Middle School best suited to children

Monday January 30, 2017 Written by Published in Entertainment
A scene from the movie Middle School: The Worst Years of My Life screening at the Empire Cinema. 17012716 A scene from the movie Middle School: The Worst Years of My Life screening at the Empire Cinema. 17012716

THEY SAY rules are made to be broken.

 

In fact, this pretty much used to be our slogan back in my school days.

It was an excuse to bend some of the rules which our teachers profoundly guarded.

And there was certainly prize for this.

The deal was, whoever managed to break the rules without getting caught or spanked (because corporal punishment was still part of the curriculum then), were given preferential treatment.

We referred them as “cool” students. And everyone wanted to be just like them, as if being cool will get you better grades.

There were also rewards for those who get caught while trying to pull off these daring acts. These rewards usually come in form of some pain from the teachers.

Unfortunately, I was never the smart one when it came to pulling off such acts without getting into the teachers’ bad books.

I always got into trouble, but somehow the teachers would usually let me go because they probably didn’t believe that I had the guts to do such terrible things.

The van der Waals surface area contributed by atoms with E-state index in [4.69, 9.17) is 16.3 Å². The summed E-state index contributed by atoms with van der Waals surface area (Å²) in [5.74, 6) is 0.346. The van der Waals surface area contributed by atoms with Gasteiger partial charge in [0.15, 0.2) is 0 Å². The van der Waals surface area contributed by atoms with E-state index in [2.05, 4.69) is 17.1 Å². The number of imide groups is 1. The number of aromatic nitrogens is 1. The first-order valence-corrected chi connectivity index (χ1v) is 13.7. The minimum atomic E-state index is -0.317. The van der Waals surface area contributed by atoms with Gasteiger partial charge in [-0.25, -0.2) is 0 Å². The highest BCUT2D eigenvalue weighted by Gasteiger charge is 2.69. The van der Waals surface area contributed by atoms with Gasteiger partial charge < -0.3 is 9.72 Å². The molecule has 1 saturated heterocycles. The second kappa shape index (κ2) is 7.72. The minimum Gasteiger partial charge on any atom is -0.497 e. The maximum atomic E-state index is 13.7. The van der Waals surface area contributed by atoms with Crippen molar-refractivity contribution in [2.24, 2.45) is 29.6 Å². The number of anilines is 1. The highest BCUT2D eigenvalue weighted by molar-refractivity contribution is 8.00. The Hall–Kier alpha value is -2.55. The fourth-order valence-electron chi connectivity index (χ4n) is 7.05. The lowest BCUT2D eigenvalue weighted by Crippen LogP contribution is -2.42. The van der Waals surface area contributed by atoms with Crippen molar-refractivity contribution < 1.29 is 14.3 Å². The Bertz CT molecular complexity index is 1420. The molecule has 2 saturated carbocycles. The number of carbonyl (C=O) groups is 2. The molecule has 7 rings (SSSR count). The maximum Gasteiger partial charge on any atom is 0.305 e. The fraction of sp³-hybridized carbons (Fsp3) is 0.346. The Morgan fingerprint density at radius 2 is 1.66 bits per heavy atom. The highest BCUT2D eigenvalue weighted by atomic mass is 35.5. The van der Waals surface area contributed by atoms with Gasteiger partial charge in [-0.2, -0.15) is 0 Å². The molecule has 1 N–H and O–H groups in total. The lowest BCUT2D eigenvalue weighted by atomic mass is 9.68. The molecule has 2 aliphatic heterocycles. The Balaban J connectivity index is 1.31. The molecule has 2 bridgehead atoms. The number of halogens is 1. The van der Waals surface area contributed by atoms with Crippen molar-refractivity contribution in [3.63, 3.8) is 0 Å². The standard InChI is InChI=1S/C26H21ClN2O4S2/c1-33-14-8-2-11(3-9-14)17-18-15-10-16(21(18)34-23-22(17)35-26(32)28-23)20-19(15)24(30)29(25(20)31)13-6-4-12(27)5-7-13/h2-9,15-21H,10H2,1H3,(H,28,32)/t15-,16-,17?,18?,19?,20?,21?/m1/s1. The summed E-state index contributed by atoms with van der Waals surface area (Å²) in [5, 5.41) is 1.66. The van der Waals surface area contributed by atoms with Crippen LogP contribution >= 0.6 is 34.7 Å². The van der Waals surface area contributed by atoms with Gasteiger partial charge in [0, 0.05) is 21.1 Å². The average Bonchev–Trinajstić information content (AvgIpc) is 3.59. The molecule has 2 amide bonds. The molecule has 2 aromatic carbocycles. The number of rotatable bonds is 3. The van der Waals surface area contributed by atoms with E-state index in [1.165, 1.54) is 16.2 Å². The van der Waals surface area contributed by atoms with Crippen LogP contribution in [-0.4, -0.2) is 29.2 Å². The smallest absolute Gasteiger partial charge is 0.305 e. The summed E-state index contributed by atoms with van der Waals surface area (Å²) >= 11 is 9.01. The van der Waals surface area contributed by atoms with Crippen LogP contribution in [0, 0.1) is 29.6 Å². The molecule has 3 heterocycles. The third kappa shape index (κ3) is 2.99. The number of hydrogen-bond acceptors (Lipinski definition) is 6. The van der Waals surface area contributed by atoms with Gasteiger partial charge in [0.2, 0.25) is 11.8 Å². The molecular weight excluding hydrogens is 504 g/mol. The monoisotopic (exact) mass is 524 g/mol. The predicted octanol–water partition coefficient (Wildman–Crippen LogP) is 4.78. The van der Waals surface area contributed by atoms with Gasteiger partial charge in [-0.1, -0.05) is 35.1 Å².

The thing was, I pretended to be the innocent one. As innocent as I (then) looked. Only my parents, siblings and close friends knew how cunning I really was.

To survive in a rural school, especially when you are as thin as a stick, you got to be a bit sly. It’s a trait that comes in handy sometimes.

What I’m getting around to saying is that Griffin Gluck’s portrayal of Rafe Khatchadorian in the movie, Middle School: The Worst Years of My Life, reminds me of our naïve days in primary school.

No, Gluck is not sly, he is just unfortunate in that he gets into constant trouble with the authorities.

He ends up to a middle school where students are expected to follow the rules, all 100-and-something of them.

Gluck is compelled to take revenge with the school system - especially the principal, after the latter destroys his art book in which he drew imaginary characters.

He and his new friend Leo (Thomas Barbusca), make light of the school rules through their various pranks, breaking the pride of the principal who tries to enforce them.

But things turn ugly when principal Ken Dwight (Andy Daly) sets Gluck’s class up with one of his dirty schemes.

Middle School: The Worst Years of My Life is a no-brainer. It’s an easy watch, offering nothing extraordinary to think about.

It provides a dose of fun in between moments of intense family drama, coupled with clever animation sequences to describe the thoughts of the protagonist.

The Middle School: The Worst Years of My Life is aimed at children who can relate well with the movie’s subject.

For adults, Resident Evil: The Final Chapter, which was schedule to release yesterday at the Empire Cinema might be a better option this weekend.

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